Some Write It Hot

November 12, 2010

Lights Out! by Amber Green

Before I’d ever heard of ERA, I was already a big fan of some ERA members. Amber Green has been a long time idol of mine. She writes memorable stories in several genres.

When I decided to publish A Scarlet Past direct to Kindle, I thought of her huntsmen and begged to include a excerpt as part of the bonus content. She generously contributed a freshly edited first chapter.

For those not familiar with her huntsmen series, you’re in for a treat.

For those who don’t want to wait, you don’t have to, clickedy click to buy Lights Out now.

November, 1942: Headlines scream of war overseas, not of monstrous Hydes lurking in the blacked-out streets of New York City. Yet Hydes once driven underground by electric light have reclaimed the dark hours.

The city’s Guardian summons Huntsmen Jack French and his twin, Tommy, to combat the Hydes. Only half a step from becoming monsters themselves, the twins risk life and soul to protect the people of the daylight world. Their chances of survival are small indeed, but that’s what war is. That’s what Huntsmen do.

After her mother’s murder gives The Home Front new meaning, Lorie-the-Riveter volunteers for frontline duty in the secret war against the Hydes. Jack and Tommy need her as a lure. More, feeding on her orgasmic energies might keep them from taking that fatal half-step into the darkness. Lorie loves with the intensity of a wartime romance, but she knows the score — she’s a convenience for this mission, and the guys won’t spare a thought for her once they move on. Jack grimly holds his affection at arm’s length; the woman a Huntsman loves is too likely to die screaming under him.

Under Jack’s intimate tutelage, Lorie becomes a perfect feeder — and the consummate bait. But when a beloved face becomes a monster’s face, will she have the grit to do what must be done?

Read more from Amber Green at her website.

September 2, 2010

Meet Amber Green By Ali Katz

My Pal Amber

Amber Green is one of the founding members of ERA. She and I met in another critique group a few years ago, around the time her second Huntsmen novel, The Huntsmen: Bareback, was released. I was a budding, unpublished writer with one novella under my belt and a second in progress.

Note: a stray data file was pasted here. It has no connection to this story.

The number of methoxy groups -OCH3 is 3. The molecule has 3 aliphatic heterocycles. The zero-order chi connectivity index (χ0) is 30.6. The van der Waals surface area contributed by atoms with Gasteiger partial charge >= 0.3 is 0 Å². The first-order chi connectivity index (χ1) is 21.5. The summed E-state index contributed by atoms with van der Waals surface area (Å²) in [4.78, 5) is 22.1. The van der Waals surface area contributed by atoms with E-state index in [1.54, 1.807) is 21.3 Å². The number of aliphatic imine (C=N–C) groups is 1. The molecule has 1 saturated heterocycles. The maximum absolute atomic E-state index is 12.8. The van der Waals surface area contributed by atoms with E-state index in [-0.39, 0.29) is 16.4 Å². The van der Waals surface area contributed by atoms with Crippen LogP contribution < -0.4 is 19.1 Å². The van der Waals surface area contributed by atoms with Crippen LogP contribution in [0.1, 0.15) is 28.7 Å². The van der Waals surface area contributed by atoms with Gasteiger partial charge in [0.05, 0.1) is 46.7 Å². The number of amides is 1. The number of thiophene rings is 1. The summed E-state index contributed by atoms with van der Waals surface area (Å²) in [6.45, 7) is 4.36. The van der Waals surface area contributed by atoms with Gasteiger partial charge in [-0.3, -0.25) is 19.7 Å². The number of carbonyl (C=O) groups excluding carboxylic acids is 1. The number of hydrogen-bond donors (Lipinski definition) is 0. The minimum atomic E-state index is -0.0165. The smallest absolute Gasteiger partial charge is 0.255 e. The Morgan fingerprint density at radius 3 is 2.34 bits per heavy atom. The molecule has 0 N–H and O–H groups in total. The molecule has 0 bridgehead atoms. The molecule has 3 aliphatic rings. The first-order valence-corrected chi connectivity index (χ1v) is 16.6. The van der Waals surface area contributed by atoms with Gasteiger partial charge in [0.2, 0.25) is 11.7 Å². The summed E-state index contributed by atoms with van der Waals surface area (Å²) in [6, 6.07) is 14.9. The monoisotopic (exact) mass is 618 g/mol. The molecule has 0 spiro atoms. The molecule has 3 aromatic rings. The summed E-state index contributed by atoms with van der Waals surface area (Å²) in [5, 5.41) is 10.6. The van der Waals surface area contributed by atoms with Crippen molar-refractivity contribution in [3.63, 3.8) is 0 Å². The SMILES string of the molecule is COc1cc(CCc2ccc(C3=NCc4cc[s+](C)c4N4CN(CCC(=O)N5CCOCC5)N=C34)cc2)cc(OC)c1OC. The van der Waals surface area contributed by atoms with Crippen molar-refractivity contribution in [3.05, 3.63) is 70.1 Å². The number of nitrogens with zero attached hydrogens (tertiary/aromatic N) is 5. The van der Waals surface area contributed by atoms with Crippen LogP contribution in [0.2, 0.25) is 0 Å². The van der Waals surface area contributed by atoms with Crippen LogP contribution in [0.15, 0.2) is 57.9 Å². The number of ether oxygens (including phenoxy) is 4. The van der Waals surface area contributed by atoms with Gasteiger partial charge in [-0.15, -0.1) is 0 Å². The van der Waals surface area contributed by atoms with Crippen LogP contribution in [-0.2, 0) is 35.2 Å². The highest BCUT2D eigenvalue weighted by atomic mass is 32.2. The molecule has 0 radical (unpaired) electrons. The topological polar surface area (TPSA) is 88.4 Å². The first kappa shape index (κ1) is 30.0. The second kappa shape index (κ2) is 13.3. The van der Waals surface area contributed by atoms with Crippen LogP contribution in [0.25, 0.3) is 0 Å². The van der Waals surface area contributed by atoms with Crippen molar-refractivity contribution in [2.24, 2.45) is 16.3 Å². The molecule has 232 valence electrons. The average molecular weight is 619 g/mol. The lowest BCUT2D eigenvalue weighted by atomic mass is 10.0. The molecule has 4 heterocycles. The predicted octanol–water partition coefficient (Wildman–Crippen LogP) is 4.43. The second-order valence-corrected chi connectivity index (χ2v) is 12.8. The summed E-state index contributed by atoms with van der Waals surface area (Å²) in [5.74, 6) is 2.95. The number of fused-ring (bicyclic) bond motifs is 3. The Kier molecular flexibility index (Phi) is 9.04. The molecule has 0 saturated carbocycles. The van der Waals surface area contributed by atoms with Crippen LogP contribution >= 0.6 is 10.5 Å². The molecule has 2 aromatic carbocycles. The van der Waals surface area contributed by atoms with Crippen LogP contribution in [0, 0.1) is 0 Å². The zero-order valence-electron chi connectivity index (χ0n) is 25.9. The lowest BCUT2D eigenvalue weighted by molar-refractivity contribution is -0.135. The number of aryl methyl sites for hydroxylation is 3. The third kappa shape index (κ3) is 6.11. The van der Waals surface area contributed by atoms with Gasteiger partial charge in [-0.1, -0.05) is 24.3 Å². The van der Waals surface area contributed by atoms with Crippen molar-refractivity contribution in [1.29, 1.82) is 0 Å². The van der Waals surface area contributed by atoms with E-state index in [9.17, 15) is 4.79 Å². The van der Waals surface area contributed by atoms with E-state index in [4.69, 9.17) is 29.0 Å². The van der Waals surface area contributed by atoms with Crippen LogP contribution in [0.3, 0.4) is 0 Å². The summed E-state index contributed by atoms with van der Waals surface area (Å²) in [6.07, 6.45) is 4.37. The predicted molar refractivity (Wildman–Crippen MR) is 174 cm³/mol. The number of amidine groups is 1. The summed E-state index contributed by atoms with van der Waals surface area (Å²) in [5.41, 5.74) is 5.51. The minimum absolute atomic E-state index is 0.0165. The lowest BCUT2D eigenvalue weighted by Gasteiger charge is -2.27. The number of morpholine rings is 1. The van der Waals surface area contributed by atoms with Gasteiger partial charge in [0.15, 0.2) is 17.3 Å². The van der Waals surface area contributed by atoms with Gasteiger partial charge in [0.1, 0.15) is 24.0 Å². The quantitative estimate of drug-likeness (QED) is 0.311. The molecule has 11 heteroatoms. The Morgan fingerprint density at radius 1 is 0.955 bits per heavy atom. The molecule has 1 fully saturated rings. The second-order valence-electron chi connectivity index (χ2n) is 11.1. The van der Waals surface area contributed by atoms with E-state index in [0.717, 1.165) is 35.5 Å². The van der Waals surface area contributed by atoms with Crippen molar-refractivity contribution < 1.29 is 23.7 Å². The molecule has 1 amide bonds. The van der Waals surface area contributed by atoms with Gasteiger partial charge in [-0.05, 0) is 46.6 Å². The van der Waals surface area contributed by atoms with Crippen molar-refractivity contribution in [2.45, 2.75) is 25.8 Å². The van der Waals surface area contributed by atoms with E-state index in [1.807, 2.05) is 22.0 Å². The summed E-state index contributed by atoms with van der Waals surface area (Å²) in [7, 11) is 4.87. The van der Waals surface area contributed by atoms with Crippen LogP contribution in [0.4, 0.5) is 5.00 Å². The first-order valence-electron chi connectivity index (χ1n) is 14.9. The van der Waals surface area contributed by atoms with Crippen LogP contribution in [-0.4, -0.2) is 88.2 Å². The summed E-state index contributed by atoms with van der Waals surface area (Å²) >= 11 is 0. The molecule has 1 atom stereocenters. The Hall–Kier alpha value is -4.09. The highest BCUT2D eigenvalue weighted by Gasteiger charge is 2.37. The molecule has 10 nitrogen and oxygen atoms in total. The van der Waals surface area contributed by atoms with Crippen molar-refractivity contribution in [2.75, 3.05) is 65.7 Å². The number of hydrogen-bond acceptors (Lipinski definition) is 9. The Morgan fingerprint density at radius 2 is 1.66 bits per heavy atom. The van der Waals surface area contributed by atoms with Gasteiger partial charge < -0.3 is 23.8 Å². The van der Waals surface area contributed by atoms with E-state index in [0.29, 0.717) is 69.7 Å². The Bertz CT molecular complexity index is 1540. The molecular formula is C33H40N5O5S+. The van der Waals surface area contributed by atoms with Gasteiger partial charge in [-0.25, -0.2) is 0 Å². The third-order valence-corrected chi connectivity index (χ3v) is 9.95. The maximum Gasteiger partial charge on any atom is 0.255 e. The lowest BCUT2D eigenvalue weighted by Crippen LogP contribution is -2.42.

What impressed me most about Amber, apart from her obvious talent, was her willingness to pull no punches. She critted hard and unapologetically. I can’t tell you how many times something she said had me close to tears, but her critiques helped me grow a thick skin and get that second novella published. If Amber questions something, it would be wise to take a closer look.

She’s also one of the smartest ladies I know. Our resident Google guru, she’s the one who catches most of the industry news, calls and workshops to share with us. If you need an article on some aspect of writing fiction, she’s the go-to girl. And research? I love when she’s around during one of our nightly Power Hour sessions. Throw out a question, and she’ll have an answer or a link for you in the blink of an eye.

Yep, Amber is an all-around handy person to have on your side.

Amber branched out recently, stretching herself by moving on from paranormal to contemporary and historical romances, at least for a while. Her characters have evolved as well, but all her men, whether the hard as nails shape-shifters of Hawkmoor and Huntsmen, or the more sensitive, vulnerable KT and Ethan of Turning Point and Golden Boys, are sympathetic and richly drawn. Amber knows men and it shows in each one of her characters.

I asked her some questions for this introduction. Here are a few of her answers.

Me: Tell me about the first story you ever wrote.

Amber: I wrote a MG (middle-grades) about Hello Central, daughter of the Connecticut Yankee, who found herself unanchored in time, yanked from one era–one possible reality–to the next with little warning. It was MG because I was. I might revisit that someday.

Me: I want to know which of your published works you enjoyed writing most and if you have a favorite from your backlist.

Amber: The Huntsmen: Bareback was a flat-out blast to write. I gave myself free rein to research any point that came up, like phoning four police departments to find an average number of cops to put on each shift in a town that size in that area. I dug stories out of every firefighter, cop, deputy, and paramedic I could corner. When that wore thin, I collated a list of gay stereotypes to work in. Yogurt? Check. Cop in a Sam Browne Belt? Check. Sweaty weightlifter? Check. And so on. Before I realized what was happening, every character who got mentioned on more than one page had his or her own story, and all of those people kept elbowing each other to get my attention and more room on the page. Sometimes it felt less like a process of writing than of filtering out what fit together and what had to be left behind.

Me: See, I told you she knows how to research  Ballsy, that’s the word I was looking for. BTW, Huntsman is my favorite of her books as well. (Blog Administrator note: Read Ali’s review of Bareback here)

Me: Why are you so smart?

Amber: I have a trick memory.

Me: Did I mention she’s the also the Master of the Quick Come-back? Just read The Huntsmen: Bareback and see if you don’t agree.

Thanks, Amber. We – every one of us – are so glad and privileged to have you as part of our group.

See you tonight in Power Hour?

Read more about Amber’s latest release, Golden Boys

Learn more about Amber Green at her site, Shape Shifters In Lust

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